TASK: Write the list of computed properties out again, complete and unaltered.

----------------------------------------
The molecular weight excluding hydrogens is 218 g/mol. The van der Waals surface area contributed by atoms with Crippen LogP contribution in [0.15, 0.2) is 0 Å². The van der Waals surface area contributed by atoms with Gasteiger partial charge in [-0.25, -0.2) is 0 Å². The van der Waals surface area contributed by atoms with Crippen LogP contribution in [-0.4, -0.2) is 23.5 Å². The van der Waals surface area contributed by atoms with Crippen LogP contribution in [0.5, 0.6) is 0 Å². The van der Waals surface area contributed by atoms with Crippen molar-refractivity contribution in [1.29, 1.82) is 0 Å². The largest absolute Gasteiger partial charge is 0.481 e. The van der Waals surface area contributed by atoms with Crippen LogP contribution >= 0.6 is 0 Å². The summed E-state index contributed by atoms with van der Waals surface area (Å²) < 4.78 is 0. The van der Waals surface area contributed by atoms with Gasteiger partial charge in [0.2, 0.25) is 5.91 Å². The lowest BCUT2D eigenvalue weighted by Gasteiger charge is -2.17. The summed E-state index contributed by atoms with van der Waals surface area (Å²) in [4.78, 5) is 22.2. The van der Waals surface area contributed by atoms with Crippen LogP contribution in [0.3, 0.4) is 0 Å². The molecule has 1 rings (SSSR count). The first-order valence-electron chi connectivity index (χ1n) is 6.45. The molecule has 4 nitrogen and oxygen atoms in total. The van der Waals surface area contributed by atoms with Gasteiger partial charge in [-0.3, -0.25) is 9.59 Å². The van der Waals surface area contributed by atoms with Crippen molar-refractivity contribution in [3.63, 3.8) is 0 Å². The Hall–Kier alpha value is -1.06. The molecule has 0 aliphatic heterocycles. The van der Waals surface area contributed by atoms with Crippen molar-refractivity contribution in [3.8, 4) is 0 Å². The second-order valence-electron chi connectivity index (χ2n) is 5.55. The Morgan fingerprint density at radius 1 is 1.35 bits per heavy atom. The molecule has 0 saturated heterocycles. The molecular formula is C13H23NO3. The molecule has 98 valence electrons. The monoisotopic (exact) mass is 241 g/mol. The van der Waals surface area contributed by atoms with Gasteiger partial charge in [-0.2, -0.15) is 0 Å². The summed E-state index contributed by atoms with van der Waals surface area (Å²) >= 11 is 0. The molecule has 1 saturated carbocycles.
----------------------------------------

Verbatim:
The molecular weight excluding hydrogens is 218 g/mol. The van der Waals surface area contributed by atoms with Crippen LogP contribution in [0.15, 0.2) is 0 Å². The van der Waals surface area contributed by atoms with Gasteiger partial charge in [-0.25, -0.2) is 0 Å². The van der Waals surface area contributed by atoms with Crippen LogP contribution in [-0.4, -0.2) is 23.5 Å². The van der Waals surface area contributed by atoms with Crippen LogP contribution in [0.5, 0.6) is 0 Å². The van der Waals surface area contributed by atoms with Crippen molar-refractivity contribution in [1.29, 1.82) is 0 Å². The largest absolute Gasteiger partial charge is 0.481 e. The van der Waals surface area contributed by atoms with Crippen LogP contribution >= 0.6 is 0 Å². The summed E-state index contributed by atoms with van der Waals surface area (Å²) < 4.78 is 0. The van der Waals surface area contributed by atoms with Gasteiger partial charge in [0.2, 0.25) is 5.91 Å². The lowest BCUT2D eigenvalue weighted by Gasteiger charge is -2.17. The summed E-state index contributed by atoms with van der Waals surface area (Å²) in [4.78, 5) is 22.2. The van der Waals surface area contributed by atoms with Crippen LogP contribution in [0.3, 0.4) is 0 Å². The molecule has 1 rings (SSSR count). The first-order valence-electron chi connectivity index (χ1n) is 6.45. The molecule has 4 nitrogen and oxygen atoms in total. The van der Waals surface area contributed by atoms with Gasteiger partial charge in [-0.3, -0.25) is 9.59 Å². The van der Waals surface area contributed by atoms with Crippen molar-refractivity contribution in [3.63, 3.8) is 0 Å². The Hall–Kier alpha value is -1.06. The molecule has 0 aliphatic heterocycles. The van der Waals surface area contributed by atoms with Crippen molar-refractivity contribution in [3.8, 4) is 0 Å². The second-order valence-electron chi connectivity index (χ2n) is 5.55. The Morgan fingerprint density at radius 1 is 1.35 bits per heavy atom. The molecule has 0 saturated heterocycles. The molecular formula is C13H23NO3. The molecule has 98 valence electrons. The monoisotopic (exact) mass is 241 g/mol. The van der Waals surface area contributed by atoms with Gasteiger partial charge in [-0.2, -0.15) is 0 Å². The summed E-state index contributed by atoms with van der Waals surface area (Å²) >= 11 is 0. The molecule has 1 saturated carbocycles.